Australia Ransom Ban, Brand Impersonation Sites, GitHub Private Reports


Australia plans to ban ransomware payments

We’ve covered the details and fallout from the latest high-profile hack that hit Australia, impacting insurance company Medibank. Combined with the Optus breach, the personal data of a large percentage of Australians has been exposed this year. Today, Australian Home Affairs Minister Clare O’Neil proposed making it illegal to pay ransomware, in a bid to reduce the profitability of such breaches. Critics of the proposal say it would move ransom payments underground, using third parties in other jurisdictions. The government also announced the formation of a new cyber-policing model between AFP and the Australian Signals Directorate to create a permanent joint operation against cyber-attacks.

(InfoSafety Magazine)

Thousands of sites used for brand impersonation

Turns out, mass brand impersonation isn’t just a problem for Twitter these days. According to a report by Cyjax researchers, China-based threat actors known as Fangxiao operate a vast network of over 42,000 domains, intended to impersonate popular brands. The group is not new to the game, having spotted spoofing companies for the first time since 2017. It uses the sites to redirect users to adware, dating sites and scam giveaways, generating revenue from customers who pay for the traffic. The sites attempt to appear compelling, with researchers noting many location options. The group seems to be registering about 300 new brand domains per day.

(computer beeping)

GitHub gets private reports

The code hosting provider announced that it now offers a direct channel for security researchers to report vulnerabilities found in public repositories. Previously, the defaults on GitHub required researchers to report issues using the issues feature or through a git request. Apart from these approaches, researchers could resort to publishing vulnerabilities on blogs or social networks. These public means of reporting could alert a potential attacker. Administrators of public repositories must enable the setting to receive private reports.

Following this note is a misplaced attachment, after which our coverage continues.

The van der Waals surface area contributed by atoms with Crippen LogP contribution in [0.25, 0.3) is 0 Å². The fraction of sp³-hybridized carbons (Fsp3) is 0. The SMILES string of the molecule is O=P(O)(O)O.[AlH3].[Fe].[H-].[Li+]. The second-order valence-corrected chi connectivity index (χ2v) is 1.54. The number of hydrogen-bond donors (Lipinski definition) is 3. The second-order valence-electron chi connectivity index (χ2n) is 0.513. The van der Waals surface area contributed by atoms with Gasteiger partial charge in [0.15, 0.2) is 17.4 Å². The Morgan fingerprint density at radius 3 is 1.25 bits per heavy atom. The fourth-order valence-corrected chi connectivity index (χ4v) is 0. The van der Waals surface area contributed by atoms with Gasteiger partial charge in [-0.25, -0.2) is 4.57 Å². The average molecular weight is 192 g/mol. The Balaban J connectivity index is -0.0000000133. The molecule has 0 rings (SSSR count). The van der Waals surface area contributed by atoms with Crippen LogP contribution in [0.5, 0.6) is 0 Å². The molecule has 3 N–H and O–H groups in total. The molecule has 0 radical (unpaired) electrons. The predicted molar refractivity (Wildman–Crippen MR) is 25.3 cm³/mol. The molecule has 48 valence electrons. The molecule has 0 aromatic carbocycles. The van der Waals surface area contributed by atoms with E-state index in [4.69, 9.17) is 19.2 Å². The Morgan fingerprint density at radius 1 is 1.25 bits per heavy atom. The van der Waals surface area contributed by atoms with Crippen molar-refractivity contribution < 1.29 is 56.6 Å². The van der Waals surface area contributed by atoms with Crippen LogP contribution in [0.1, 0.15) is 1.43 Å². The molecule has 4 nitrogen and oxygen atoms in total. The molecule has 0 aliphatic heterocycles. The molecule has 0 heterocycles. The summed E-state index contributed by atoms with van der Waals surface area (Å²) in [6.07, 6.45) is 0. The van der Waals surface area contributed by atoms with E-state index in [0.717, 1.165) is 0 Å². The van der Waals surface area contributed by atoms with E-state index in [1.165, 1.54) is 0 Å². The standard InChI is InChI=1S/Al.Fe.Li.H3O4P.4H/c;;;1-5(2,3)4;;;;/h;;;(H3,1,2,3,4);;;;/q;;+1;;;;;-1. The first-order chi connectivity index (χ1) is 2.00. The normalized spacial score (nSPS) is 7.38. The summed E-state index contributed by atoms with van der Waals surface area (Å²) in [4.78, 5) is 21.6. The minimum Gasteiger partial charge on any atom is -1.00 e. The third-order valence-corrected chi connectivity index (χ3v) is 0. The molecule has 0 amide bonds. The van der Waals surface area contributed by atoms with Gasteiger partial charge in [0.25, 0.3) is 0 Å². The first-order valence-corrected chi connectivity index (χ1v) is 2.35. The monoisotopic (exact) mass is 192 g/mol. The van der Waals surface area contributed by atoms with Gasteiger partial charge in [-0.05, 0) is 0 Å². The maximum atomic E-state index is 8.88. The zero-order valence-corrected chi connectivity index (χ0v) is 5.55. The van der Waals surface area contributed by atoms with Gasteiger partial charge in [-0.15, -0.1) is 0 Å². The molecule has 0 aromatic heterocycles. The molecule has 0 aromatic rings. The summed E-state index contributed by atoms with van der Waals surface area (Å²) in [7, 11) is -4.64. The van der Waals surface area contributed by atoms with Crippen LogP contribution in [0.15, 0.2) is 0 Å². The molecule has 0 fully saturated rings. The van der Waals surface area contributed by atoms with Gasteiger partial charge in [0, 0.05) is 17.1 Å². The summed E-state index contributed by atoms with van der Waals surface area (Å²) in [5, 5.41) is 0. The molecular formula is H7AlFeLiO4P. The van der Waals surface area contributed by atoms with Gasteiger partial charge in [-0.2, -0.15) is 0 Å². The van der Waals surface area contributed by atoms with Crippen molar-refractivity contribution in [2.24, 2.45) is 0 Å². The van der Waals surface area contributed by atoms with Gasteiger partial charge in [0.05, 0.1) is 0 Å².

(InfoSafety Magazine)

SEO campaign hits WordPress sites

Sucuri security researchers report that since September 2022, it started tracking an increase in WordPress malware. This malware redirected site visitors to a fake Q&A site. It seems the organizers are hoping to boost search engine optimization with the campaign. Sucuri’s own SiteCheck scanner detected over 2,500 impacted sites, while PublicWWW’s results show almost 15,000. The malware does not take a subtle approach, modifying over 100 files per site on average. Usually, this type of malware seeks to limit file modifications to avoid detection. It is unknown which initial vector infects the sites.

(Security Affairs)

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Binance fund hopes to stabilize the crypto industry

With FTX’s Chapter 11 bankruptcy filing, it’s a bit of a stretch to say the cryptocurrency industry is going through a tough time. Over the past week, other exchanges have seen over $8 billion in cryptocurrency assets removed. Now, Binance CEO Changpeng Zhao has announced that the exchange will launch an “industry recovery fund, to help projects that are otherwise strong, but in liquidity crisis.” More details will be announced in the coming days, and Binance will open the fund to co-investors. It is currently unknown how much money Binance will invest. Last month, the company opened Binance Pool, a $500 million lending pool to help struggling bitcoin miners.


Google accepts the largest consumer privacy agreement

The search giant has agreed to pay $391.5 million as part of a settlement with state attorneys general in 40 states over its tracking behavior. Google also agreed to improve its location tracking disclosures from 2023. The AGs allege that Google’s settings misled consumers into thinking they had turned off proximity-based data collection. Google said it informed users that disabling location history would still allow Google to collect location data to improve user experience. The Associated Press first reported on these tracking practices in 2018.


Suppose Zimbra is compromised

This comes from a new Quirk of the Cybersecurity and Infrastructure Security Agency. It reported a series of vulnerabilities in Zumbra collaboration suites being actively exploited by malicious actors, leading to remote code execution and full access to the platform. Zimbra offers a suite of professional services including mail servers and a web-based mail client. The alleged attacks come from government and private networks. CISA has released guidance to help protect organizations from these malicious attacks, but the overall message remains.

(Dark Reading)

Patch Tuesday breaks authentication

Some of the updates provided in Microsoft’s latest Patch Tuesday release have caused issues with corporate domain controllers, resulting in Kerberos login failures on both client and server versions. Bleeping Computer readers report that the issues arise in situations where accounts are configured to support Kerberos AES 256-bit and 128-bit encryption in Account Options or in Active Directory accounts. Microsoft has acknowledged the issue and is working on a fix, saying it’s not the result of the previously announced security tightening for Kerberos, which is slated for November.

(computer beeping)


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